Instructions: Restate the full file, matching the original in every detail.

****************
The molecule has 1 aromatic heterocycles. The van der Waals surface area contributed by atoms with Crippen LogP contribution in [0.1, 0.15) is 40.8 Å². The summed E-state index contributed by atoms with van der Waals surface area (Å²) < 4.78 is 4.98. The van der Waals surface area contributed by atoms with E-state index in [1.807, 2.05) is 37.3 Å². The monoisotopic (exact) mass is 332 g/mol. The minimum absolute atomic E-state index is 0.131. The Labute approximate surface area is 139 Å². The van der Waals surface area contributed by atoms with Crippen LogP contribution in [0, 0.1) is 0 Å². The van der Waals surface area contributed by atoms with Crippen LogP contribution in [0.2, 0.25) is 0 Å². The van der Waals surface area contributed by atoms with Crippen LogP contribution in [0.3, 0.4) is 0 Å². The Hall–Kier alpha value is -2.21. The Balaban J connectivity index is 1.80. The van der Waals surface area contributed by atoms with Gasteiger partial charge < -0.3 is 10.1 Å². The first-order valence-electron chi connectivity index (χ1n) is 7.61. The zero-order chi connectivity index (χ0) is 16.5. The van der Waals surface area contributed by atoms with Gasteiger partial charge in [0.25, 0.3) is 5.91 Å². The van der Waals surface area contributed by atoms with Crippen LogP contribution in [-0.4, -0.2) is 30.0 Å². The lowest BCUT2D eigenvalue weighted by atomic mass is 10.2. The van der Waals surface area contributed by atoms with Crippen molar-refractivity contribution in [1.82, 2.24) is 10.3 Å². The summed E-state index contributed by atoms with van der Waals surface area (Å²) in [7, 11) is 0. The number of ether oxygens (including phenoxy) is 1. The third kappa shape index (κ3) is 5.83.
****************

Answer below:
The molecule has 1 aromatic heterocycles. The van der Waals surface area contributed by atoms with Crippen LogP contribution in [0.1, 0.15) is 40.8 Å². The summed E-state index contributed by atoms with van der Waals surface area (Å²) < 4.78 is 4.98. The van der Waals surface area contributed by atoms with E-state index in [1.807, 2.05) is 37.3 Å². The monoisotopic (exact) mass is 332 g/mol. The minimum absolute atomic E-state index is 0.131. The Labute approximate surface area is 139 Å². The van der Waals surface area contributed by atoms with Crippen LogP contribution in [0, 0.1) is 0 Å². The van der Waals surface area contributed by atoms with Crippen LogP contribution in [0.2, 0.25) is 0 Å². The van der Waals surface area contributed by atoms with Crippen LogP contribution in [0.3, 0.4) is 0 Å². The Hall–Kier alpha value is -2.21. The Balaban J connectivity index is 1.80. The van der Waals surface area contributed by atoms with Gasteiger partial charge < -0.3 is 10.1 Å². The first-order valence-electron chi connectivity index (χ1n) is 7.61. The zero-order chi connectivity index (χ0) is 16.5. The van der Waals surface area contributed by atoms with Gasteiger partial charge in [0.25, 0.3) is 5.91 Å². The van der Waals surface area contributed by atoms with Crippen LogP contribution in [-0.4, -0.2) is 30.0 Å². The lowest BCUT2D eigenvalue weighted by atomic mass is 10.2. The van der Waals surface area contributed by atoms with Crippen molar-refractivity contribution in [1.82, 2.24) is 10.3 Å². The summed E-state index contributed by atoms with van der Waals surface area (Å²) in [7, 11) is 0. The number of ether oxygens (including phenoxy) is 1. The third kappa shape index (κ3) is 5.83.